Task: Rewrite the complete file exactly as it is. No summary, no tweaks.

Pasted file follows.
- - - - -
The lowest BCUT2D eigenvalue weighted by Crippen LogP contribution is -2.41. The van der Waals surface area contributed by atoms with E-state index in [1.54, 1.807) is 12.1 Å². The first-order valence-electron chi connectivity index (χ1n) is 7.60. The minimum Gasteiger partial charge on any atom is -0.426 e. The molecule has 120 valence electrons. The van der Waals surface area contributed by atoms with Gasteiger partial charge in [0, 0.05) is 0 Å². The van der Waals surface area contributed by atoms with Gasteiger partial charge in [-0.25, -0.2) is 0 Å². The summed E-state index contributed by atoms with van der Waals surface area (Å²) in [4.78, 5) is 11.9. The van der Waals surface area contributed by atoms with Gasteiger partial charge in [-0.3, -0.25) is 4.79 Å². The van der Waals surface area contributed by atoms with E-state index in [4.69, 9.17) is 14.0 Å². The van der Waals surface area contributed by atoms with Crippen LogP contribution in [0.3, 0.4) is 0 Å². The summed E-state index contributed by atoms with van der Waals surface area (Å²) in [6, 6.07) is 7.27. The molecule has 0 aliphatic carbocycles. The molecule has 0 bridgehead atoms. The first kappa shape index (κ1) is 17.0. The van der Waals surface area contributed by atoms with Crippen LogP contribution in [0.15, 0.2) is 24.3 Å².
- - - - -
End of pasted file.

The lowest BCUT2D eigenvalue weighted by Crippen LogP contribution is -2.41. The van der Waals surface area contributed by atoms with E-state index in [1.54, 1.807) is 12.1 Å². The first-order valence-electron chi connectivity index (χ1n) is 7.60. The minimum Gasteiger partial charge on any atom is -0.426 e. The molecule has 120 valence electrons. The van der Waals surface area contributed by atoms with Gasteiger partial charge in [0, 0.05) is 0 Å². The van der Waals surface area contributed by atoms with Gasteiger partial charge in [-0.25, -0.2) is 0 Å². The summed E-state index contributed by atoms with van der Waals surface area (Å²) in [4.78, 5) is 11.9. The van der Waals surface area contributed by atoms with Gasteiger partial charge in [-0.3, -0.25) is 4.79 Å². The van der Waals surface area contributed by atoms with E-state index in [4.69, 9.17) is 14.0 Å². The van der Waals surface area contributed by atoms with Crippen LogP contribution in [0.3, 0.4) is 0 Å². The summed E-state index contributed by atoms with van der Waals surface area (Å²) in [6, 6.07) is 7.27. The molecule has 0 aliphatic carbocycles. The molecule has 0 bridgehead atoms. The first kappa shape index (κ1) is 17.0. The van der Waals surface area contributed by atoms with Crippen LogP contribution in [0.15, 0.2) is 24.3 Å².